ANONYMOUS: One of Jane's first AA meetings leads her to an encounter with a woman in need of her detection skills...and a secret she never expected to uncover.

YOU CAN'T JUDGE A BOOK BY ITS COVER: Forced by her boss to speak at a high school career day, Jane meets a troubled boy and finds that his story is only the beginning of a much more revealing tale.

YOU'RE ONLY AS SICK AS YOUR SECRETS: An early-morning homicide call introduces Jane to a mystery as layered as it is unsuspected.

THINGS AREN'T ALWAYS WHAT THEY SEEM: Jane finds herself sharing a 2:00 am conversation at a downtown bar with an old acquaintance. Will the bloody night that proceeded this moment complicate Jane's intentions?

Laurel Dewey was born and raised in Los Angeles. She is the author of two nonfiction books on plant medicine, a Silver Spur-nominated Western novella, hundreds of articles, the Jane Perry novels, PROTECTOR, REDEMPTION, and REVELATIONS, and the Jane Perry novelette, AN UNFINISHED DEATH. She lives in Western Colorado with her husband, where she is currently working on a standalone novel.



Detective Jane Perry took another hard drag on her cigarette. She knew she needed to quiet her nerves for what she was about to see.

Another victim. Another senseless, gruesome murder that she would add to the board at Denver Headquarters. When Sergeant Weyler called her half an hour ago, she hadn’t even finished her third cup of coffee. “This one is odd, Jane,” he told her with that characteristic tone in his voice that also suggested an evil tinge behind the slaying du jour. “Be prepared,” he said before hanging up. It was a helluva way to start a Monday morning.

As Jane drove her ’66 Mustang toward the crime scene in the toney section of Denver known as Cherry Creek, she tried to look on the bright side. If she’d still been a drinker, she’d be battling an epic hangover at that moment and doing her best to hide it from Weyler. But since becoming a friend of Bill W., her addictions involved healthier options such as jogging, buying way too many pounds of expensive coffee and even briefly joining a yoga group. She stopped attending the class only because the pansy-ass male instructor wasn’t comfortable with her setting her Glock in the holster to the side of her mat during class. Since she was usually headed to work after the 7 AM stretch session, Jane was obviously carrying her service weapon. She wasn’t about to leave it in her car or a locker at the facility. Nor would she be so careless as to hang it on one of the eco-friendly bamboo hooks that lined the yoga room.

So for Jane, it was obvious and more than natural for the Glock to lie next to her as she attempted the Salutation to the Sun pose and arched into Downward Facing Dog. In her mind, there was no dichotomy between the peacefulness of yoga and the brain splattering capacity of her Glock. As the annoying, high-pitched flute music played in the background—a sound meant to encourage calmness but which sounded more like a dying parakeet to Jane—she felt completely safe knowing that a loaded gun was inches from her grasp. The other people in the class, however, did have a problem and they showed it by arranging their mats as far from Jane as humanly possible. None of this behavior bothered Jane until the soy milk-chugging teacher took her aside and asked her to please remove the Glock from class. Since Jane wasn’t about to take orders from a guy in a fuchsia leotard who had a penchant for crying at least twice during class, she strapped her 9mm across her organic cotton yoga t! op and quit.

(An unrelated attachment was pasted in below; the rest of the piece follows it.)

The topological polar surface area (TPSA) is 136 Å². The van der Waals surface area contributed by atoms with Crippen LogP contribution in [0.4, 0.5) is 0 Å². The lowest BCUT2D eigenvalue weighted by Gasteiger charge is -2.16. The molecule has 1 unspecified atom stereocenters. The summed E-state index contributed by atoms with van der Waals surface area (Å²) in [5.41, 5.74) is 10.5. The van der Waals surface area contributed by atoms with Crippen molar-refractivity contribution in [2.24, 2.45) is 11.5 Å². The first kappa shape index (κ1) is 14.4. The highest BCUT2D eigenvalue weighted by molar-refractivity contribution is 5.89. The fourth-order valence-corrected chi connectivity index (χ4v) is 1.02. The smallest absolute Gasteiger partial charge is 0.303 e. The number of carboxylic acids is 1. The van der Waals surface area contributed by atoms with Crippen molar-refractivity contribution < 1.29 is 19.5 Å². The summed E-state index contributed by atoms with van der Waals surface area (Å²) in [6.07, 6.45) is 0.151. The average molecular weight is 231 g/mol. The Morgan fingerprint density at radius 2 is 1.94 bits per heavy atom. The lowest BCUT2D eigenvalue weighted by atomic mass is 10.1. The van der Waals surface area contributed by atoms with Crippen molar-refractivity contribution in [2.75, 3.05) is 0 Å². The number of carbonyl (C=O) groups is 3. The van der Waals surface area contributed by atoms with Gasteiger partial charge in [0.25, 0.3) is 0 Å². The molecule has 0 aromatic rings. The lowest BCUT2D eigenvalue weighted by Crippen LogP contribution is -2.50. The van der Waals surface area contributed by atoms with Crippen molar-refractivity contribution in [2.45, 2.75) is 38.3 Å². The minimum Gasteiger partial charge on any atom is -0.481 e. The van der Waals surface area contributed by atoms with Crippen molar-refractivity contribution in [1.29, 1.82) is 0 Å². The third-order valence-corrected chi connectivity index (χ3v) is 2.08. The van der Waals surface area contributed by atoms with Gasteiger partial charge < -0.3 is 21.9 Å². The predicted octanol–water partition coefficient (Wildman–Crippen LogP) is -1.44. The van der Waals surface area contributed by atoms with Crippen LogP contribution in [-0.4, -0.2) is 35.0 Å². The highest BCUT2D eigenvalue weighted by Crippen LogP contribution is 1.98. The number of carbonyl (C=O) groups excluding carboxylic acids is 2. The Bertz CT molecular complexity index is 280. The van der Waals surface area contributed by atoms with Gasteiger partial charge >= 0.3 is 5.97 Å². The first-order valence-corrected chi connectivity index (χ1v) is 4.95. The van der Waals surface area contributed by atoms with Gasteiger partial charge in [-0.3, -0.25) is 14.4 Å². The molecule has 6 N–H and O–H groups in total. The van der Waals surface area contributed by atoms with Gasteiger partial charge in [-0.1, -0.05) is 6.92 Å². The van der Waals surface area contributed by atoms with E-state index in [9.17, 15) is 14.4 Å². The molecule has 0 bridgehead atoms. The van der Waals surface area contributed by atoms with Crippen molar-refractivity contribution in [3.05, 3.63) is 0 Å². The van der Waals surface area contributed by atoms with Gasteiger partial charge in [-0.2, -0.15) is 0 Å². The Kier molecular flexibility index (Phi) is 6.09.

That’s what predictably happened whenever you shoved a square peg like Jane Perry in a round hole of people and situations that don’t understand the real world. Crime has a nasty habit of worming its way into the most unlikely places—churches, schools, sacred retreats and possibly yoga studios. The way Jane Perry looked at life, yoga might keep your flexible but a loaded gun kept you alive so you could continue being flexible. She knew what it felt like to be the victim of circumstance; to be held hostage by another person’s violent objective. Even though it was a long time ago, she’d never wash the stench from her memory. Her vow was always the same: Nobody would ever make Jane Perry a victim again.

But somebody apparently had made the old lady inside the Cherry Creek house a victim. Jane rolled to the curb and parked the Mustang, sucking the last microgram of nicotine from the butt of her cigarette. Squashing it onto the street with the heel of her roughout cowboy boots, she flashed her shield to the cops standing at the periphery and ducked under the yellow crime tape that was draped between the two precision-trimmed boxwood shrubs that framed the bottom of the long, immaculate brick driveway.

My Reviews:

Jane Perry is a witty, acerbic character that makes these mysteries stand out from the pack. This novella was amusing and well paced, easy to read in one afternoon.

The story begins immediately as Jane arrives at the crime scene. The gruesomeness is handled with care, and it never becomes too much for the average reader. Although the manner in which the victim was killed was not the most original, it still paints vivid image in our heads. One thing that really bugged me throughout the novella, though, is the use of the word “ironic”. Does no one know what this word means? The author used “ironic” instead of “coincidental” or “suspicious”. It was disappointing to see an author not know what the word meant or how to use it. It really distracted from the reading, especially since she used it about three times in each chapter.

Other than that, the story was fine. Not genre-busting, but entertaining. What this series has going for it is Ms. Perry, she is a character that keeps you hooked to the pages. If you’re less picky than I am about things like wrong word usage, then this might be a good one for you.

The collection of short stories was a treat to read. They all hook you in from the very beginning, and since they are all so different, you never find yourself bored or reading the same type of thing over.

In particular, I enjoyed the last story, “Things Aren’t Always What They Seem”. There is a great sense of tension throughout the entire thing, slowly building to the final reveal that, really, shocks the reader. Well done. This collection I can highly recommend. The stories will keep you at the edge of your seat.